Social & Political

2006 Election in summary: The center rules

<![CDATA[ – Elections 2006 is a summary of the ballot measures that tell another part of the story of the 2006 mid-term election. A variety of kinds of Democrats won seats in the Senate and House, not just the conservative Democrats. The Republican spin that this is “still a conservative country” is a polarizing view of what’s really happened. The center has said enough of the extremes that characterize the “socially conservative” agenda.
In every ballot measure where minimum wage was on the ballot, voters supported increasing the minimum wage. In Arizona, one of the most conservative states, raising the minimum wage passed by 66 percent. In Missouri, the minimum wage increase passed by a whopping 76 percent.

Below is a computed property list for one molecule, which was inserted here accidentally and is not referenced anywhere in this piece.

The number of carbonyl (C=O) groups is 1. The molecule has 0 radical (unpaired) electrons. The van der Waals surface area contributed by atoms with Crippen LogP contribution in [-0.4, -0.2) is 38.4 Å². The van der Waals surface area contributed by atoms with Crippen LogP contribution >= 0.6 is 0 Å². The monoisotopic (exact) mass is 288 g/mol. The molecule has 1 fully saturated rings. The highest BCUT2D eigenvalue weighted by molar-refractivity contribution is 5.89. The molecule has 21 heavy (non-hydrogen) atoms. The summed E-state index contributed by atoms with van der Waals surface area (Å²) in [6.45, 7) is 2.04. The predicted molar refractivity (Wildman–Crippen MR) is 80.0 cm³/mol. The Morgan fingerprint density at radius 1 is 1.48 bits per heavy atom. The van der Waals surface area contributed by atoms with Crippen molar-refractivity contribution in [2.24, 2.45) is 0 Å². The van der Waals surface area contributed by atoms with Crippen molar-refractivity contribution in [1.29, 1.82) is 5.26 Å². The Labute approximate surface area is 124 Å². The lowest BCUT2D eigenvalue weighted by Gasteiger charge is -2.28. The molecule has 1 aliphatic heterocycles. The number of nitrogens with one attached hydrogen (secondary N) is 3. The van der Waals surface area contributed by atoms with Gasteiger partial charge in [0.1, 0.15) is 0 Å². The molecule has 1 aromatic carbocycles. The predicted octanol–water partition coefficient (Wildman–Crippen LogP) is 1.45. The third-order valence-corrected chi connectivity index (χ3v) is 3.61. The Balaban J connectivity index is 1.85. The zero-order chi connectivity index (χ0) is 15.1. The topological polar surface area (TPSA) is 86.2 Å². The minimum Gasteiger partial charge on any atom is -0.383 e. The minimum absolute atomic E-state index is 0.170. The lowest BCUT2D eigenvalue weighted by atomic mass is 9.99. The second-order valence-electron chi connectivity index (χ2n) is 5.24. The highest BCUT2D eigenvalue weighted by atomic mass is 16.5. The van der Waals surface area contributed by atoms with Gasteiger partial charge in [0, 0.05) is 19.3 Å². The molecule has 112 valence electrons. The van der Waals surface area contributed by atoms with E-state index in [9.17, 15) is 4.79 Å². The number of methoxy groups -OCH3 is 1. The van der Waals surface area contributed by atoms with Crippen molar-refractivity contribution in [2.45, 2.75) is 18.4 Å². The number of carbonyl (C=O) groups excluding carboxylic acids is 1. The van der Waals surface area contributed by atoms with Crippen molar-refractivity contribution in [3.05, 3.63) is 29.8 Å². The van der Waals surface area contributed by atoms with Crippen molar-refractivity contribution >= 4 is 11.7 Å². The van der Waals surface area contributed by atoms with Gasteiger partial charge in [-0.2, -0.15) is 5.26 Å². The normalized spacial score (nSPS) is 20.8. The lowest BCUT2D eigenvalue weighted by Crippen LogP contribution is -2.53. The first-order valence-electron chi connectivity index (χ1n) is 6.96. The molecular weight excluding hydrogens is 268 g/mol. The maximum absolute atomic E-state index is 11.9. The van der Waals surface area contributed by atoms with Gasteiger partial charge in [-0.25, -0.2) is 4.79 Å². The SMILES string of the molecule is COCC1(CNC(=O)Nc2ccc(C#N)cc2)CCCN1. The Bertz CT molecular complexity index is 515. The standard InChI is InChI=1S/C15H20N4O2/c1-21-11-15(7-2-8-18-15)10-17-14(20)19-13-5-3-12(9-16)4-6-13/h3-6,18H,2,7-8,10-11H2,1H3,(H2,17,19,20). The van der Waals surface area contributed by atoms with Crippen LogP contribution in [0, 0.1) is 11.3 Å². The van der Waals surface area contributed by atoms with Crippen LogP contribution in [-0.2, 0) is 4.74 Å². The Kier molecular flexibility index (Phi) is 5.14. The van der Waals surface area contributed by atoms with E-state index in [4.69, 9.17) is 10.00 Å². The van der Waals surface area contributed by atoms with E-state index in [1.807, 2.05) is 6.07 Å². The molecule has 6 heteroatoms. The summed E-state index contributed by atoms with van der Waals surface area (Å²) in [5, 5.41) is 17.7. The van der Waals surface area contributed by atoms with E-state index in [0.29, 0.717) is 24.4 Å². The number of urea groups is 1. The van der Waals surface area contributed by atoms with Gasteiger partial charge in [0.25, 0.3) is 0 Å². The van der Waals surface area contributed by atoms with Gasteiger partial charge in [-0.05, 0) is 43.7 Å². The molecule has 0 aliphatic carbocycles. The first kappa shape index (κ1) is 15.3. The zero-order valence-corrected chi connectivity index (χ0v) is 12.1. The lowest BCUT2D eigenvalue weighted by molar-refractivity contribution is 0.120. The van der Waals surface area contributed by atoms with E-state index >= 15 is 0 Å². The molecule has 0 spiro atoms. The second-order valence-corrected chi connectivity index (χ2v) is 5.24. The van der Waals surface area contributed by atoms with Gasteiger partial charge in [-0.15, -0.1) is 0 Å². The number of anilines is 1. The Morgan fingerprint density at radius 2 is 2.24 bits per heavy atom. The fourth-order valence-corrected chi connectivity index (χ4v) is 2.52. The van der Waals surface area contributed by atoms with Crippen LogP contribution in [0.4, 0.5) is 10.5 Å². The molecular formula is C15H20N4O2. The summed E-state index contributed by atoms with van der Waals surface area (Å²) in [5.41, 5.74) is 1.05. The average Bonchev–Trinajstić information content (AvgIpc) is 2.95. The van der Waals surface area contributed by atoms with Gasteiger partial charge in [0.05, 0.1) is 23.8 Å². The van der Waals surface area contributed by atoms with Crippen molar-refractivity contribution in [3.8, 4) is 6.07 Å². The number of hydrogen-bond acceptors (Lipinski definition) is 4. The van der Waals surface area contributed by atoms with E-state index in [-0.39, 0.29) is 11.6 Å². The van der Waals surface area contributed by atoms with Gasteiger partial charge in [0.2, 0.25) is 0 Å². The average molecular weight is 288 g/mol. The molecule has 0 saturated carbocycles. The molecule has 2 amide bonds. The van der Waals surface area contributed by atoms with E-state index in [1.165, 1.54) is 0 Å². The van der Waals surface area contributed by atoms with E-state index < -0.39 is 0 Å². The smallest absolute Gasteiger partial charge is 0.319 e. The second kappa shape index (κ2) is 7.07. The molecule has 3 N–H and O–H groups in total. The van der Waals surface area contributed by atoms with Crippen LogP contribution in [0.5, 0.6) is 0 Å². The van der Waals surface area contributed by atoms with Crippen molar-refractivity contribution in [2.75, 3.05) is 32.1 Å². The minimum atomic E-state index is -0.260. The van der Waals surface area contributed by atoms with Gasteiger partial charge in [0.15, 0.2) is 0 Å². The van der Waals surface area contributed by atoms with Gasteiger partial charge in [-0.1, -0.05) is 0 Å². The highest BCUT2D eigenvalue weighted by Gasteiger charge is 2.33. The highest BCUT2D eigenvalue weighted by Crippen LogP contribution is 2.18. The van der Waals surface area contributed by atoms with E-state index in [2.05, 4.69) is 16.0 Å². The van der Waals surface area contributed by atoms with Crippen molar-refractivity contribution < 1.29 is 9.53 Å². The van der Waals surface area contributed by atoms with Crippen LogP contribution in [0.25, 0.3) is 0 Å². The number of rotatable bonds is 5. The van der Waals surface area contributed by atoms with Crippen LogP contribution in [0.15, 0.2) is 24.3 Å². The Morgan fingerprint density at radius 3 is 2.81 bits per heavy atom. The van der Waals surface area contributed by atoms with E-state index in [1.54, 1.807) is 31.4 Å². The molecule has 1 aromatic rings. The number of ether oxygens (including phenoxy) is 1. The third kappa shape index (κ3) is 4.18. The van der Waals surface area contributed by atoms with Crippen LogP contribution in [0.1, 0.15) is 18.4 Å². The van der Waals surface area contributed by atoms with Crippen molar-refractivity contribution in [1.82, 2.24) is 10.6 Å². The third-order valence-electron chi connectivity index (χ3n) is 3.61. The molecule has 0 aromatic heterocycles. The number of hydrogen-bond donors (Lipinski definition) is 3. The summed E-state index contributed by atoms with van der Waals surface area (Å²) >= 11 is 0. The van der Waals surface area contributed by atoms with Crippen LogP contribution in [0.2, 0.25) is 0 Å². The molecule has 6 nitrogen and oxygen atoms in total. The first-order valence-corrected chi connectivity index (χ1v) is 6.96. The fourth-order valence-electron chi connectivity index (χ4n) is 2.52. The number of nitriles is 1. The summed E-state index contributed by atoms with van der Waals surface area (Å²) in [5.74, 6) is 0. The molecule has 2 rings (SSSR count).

Every ballot measure calling for greater limits on abortion failed. Every ballot measure on stem cell research passed.
In Washington state, voters rejected eliminating the estate tax by almost two-thirds and voted to require energy companies to provide a target level of renewable capacity by a slim marging.
The only “traditional” issues that gained strong support was opposition to gay marriage or domestic partnership, which lost by a wide margin in every state where it was on the ballot. This is only the most recently flogged on the far-right issues and, like the others, will give way to more centrist positions.
Now, we’ll have to see if one-party rule is really over or whether the White House and a split Senate will attempt to filibuster all House action. The center, however, has told Republicans it is time to come back to the table.
If there are no shenanigans in Virginia, it should be a Democratic Senate, as well, though without a clear majority on many issues. WIth these kinds of narrowly divided Congresses, the art of bipartisanship can accomplish great things.

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